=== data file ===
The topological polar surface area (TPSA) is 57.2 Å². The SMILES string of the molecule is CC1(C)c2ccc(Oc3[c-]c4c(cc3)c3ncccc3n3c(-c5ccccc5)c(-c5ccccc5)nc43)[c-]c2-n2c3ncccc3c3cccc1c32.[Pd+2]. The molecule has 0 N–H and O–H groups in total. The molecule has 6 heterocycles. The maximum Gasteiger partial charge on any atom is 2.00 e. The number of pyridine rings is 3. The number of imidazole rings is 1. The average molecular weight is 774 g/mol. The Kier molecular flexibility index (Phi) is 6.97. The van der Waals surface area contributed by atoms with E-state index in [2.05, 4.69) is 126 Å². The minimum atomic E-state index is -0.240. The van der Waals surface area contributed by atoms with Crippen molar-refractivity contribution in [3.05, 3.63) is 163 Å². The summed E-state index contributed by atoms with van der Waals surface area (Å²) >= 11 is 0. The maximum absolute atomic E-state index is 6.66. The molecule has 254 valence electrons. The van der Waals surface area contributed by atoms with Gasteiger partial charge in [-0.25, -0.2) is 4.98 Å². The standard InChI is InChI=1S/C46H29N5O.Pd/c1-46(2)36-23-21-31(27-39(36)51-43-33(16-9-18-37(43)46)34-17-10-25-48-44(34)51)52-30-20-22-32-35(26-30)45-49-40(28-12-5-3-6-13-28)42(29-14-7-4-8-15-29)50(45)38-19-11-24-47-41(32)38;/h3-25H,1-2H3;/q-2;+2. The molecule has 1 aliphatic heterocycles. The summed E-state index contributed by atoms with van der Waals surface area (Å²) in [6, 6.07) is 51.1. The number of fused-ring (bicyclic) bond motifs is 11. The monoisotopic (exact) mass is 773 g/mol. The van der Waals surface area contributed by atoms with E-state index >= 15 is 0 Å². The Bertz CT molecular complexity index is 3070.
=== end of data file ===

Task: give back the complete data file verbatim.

The topological polar surface area (TPSA) is 57.2 Å². The SMILES string of the molecule is CC1(C)c2ccc(Oc3[c-]c4c(cc3)c3ncccc3n3c(-c5ccccc5)c(-c5ccccc5)nc43)[c-]c2-n2c3ncccc3c3cccc1c32.[Pd+2]. The molecule has 0 N–H and O–H groups in total. The molecule has 6 heterocycles. The maximum Gasteiger partial charge on any atom is 2.00 e. The number of pyridine rings is 3. The number of imidazole rings is 1. The average molecular weight is 774 g/mol. The Kier molecular flexibility index (Phi) is 6.97. The van der Waals surface area contributed by atoms with E-state index in [2.05, 4.69) is 126 Å². The minimum atomic E-state index is -0.240. The van der Waals surface area contributed by atoms with Crippen molar-refractivity contribution in [3.05, 3.63) is 163 Å². The summed E-state index contributed by atoms with van der Waals surface area (Å²) >= 11 is 0. The maximum absolute atomic E-state index is 6.66. The molecule has 254 valence electrons. The van der Waals surface area contributed by atoms with Gasteiger partial charge in [-0.25, -0.2) is 4.98 Å². The standard InChI is InChI=1S/C46H29N5O.Pd/c1-46(2)36-23-21-31(27-39(36)51-43-33(16-9-18-37(43)46)34-17-10-25-48-44(34)51)52-30-20-22-32-35(26-30)45-49-40(28-12-5-3-6-13-28)42(29-14-7-4-8-15-29)50(45)38-19-11-24-47-41(32)38;/h3-25H,1-2H3;/q-2;+2. The molecule has 1 aliphatic heterocycles. The summed E-state index contributed by atoms with van der Waals surface area (Å²) in [6, 6.07) is 51.1. The number of fused-ring (bicyclic) bond motifs is 11. The monoisotopic (exact) mass is 773 g/mol. The van der Waals surface area contributed by atoms with E-state index >= 15 is 0 Å². The Bertz CT molecular complexity index is 3070.